How Light Wavelengths Affect Cannabinoid Production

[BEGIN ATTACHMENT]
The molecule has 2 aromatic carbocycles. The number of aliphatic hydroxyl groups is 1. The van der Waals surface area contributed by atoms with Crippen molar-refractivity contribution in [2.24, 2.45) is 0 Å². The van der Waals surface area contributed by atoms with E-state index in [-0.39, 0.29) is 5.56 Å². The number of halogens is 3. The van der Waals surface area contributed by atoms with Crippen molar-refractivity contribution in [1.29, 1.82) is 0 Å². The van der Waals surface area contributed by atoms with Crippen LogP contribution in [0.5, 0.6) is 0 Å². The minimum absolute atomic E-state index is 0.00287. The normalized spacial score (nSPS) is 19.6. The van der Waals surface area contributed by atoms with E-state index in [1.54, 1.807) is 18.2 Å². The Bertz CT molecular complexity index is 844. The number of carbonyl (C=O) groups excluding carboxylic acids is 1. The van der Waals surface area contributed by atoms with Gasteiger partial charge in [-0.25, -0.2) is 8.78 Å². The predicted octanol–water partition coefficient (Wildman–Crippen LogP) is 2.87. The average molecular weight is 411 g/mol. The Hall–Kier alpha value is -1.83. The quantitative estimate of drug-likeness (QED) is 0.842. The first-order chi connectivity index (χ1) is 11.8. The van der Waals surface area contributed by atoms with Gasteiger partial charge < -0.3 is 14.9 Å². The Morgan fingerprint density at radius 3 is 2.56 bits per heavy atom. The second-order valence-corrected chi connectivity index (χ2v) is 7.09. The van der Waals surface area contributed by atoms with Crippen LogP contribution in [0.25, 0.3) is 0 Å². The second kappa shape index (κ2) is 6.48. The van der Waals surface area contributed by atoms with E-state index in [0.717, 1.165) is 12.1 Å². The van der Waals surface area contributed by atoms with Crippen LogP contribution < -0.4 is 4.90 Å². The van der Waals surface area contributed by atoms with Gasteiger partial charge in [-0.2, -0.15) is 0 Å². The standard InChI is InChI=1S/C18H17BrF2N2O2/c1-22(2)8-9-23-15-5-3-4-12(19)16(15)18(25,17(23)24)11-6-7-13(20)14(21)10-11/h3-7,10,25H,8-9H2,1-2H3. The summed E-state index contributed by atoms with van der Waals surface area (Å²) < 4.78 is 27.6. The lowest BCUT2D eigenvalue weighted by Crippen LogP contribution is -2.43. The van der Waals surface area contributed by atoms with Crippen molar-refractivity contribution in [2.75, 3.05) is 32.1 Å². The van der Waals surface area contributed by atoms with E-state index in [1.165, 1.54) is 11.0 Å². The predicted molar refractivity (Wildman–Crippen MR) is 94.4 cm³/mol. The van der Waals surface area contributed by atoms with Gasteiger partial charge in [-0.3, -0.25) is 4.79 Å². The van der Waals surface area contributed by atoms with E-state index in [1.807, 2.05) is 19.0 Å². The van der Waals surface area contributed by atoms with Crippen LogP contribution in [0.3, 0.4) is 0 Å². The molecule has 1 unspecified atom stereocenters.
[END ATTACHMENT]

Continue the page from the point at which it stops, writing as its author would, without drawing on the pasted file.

Lighting is a big subject within the cannabis growing world, with new technologies allowing cultivators to develop increasingly sophisticated illumination systems. By supplying plants with light from different regions of the colour spectrum, for instance, growers can manipulate the formation of flowers and boost the size of their buds. How different light wavelengths affect cannabinoid production, however, is something that is only now beginning to be explored. Related Post LED Vs HPS Lights: Which Are Best For Growing Cannabis Light Wavelengths And Plant Growth Before we get stuck into cannabinoids, it’s important to clear up a few basics regarding light wavelengths and cannabis. Visible light is just one part of the electromagnetic spectrum, which includes the full range of radiation emitted by the sun. Gamma rays, X-rays and radio waves also feature on this spectrum, although these are of no concern to cannabis growers. The visible part of the spectrum itself is also split into different colours, each of which has its own wavelength. Blue light, for instance, has short wavelengths of between 380 and 490 nanometres, while red light has the longest wavelengths of 620 to 750 nanometres. Cannabinoids aside, these different wavelengths can have a pretty major effect on the growth of cannabis plants. In the summer, for instance, the high angle of the sun ensures that lots of blue light reaches the ground, which plants detect using receptors called cryptochromes. As the sun sets, though, red light predominates, and activates a different type of receptor called phytochromes. In this way, plants are able to recognise when the days begin to get shorter, signalling the start of autumn. For cannabis, this is the cue to begin flowering. More advanced growers often take advantage of this by supplying their plants with different wavelengths of light during different phases of…

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